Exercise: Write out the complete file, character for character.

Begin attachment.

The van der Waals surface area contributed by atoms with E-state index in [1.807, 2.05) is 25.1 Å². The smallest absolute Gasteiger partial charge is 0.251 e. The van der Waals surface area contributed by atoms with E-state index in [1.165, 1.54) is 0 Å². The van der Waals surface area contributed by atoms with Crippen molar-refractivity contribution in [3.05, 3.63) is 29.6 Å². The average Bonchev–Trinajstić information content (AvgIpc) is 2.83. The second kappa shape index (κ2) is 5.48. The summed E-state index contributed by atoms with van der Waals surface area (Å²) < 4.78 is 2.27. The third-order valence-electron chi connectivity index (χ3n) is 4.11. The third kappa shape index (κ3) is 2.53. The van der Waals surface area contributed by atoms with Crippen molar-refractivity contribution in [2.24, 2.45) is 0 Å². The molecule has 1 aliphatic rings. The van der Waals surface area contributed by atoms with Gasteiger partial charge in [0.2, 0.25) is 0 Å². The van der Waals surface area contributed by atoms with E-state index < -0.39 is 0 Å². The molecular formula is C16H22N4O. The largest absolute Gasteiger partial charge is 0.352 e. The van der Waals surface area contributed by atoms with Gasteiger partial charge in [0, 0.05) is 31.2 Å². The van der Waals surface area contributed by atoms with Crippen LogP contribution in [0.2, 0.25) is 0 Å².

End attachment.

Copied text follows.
The van der Waals surface area contributed by atoms with E-state index in [1.807, 2.05) is 25.1 Å². The smallest absolute Gasteiger partial charge is 0.251 e. The van der Waals surface area contributed by atoms with E-state index in [1.165, 1.54) is 0 Å². The van der Waals surface area contributed by atoms with Crippen molar-refractivity contribution in [3.05, 3.63) is 29.6 Å². The average Bonchev–Trinajstić information content (AvgIpc) is 2.83. The second kappa shape index (κ2) is 5.48. The summed E-state index contributed by atoms with van der Waals surface area (Å²) < 4.78 is 2.27. The third-order valence-electron chi connectivity index (χ3n) is 4.11. The third kappa shape index (κ3) is 2.53. The van der Waals surface area contributed by atoms with Crippen molar-refractivity contribution in [2.24, 2.45) is 0 Å². The molecule has 1 aliphatic rings. The van der Waals surface area contributed by atoms with Gasteiger partial charge in [0.2, 0.25) is 0 Å². The van der Waals surface area contributed by atoms with E-state index < -0.39 is 0 Å². The molecular formula is C16H22N4O. The largest absolute Gasteiger partial charge is 0.352 e. The van der Waals surface area contributed by atoms with Gasteiger partial charge in [0, 0.05) is 31.2 Å². The van der Waals surface area contributed by atoms with Crippen LogP contribution in [0.2, 0.25) is 0 Å².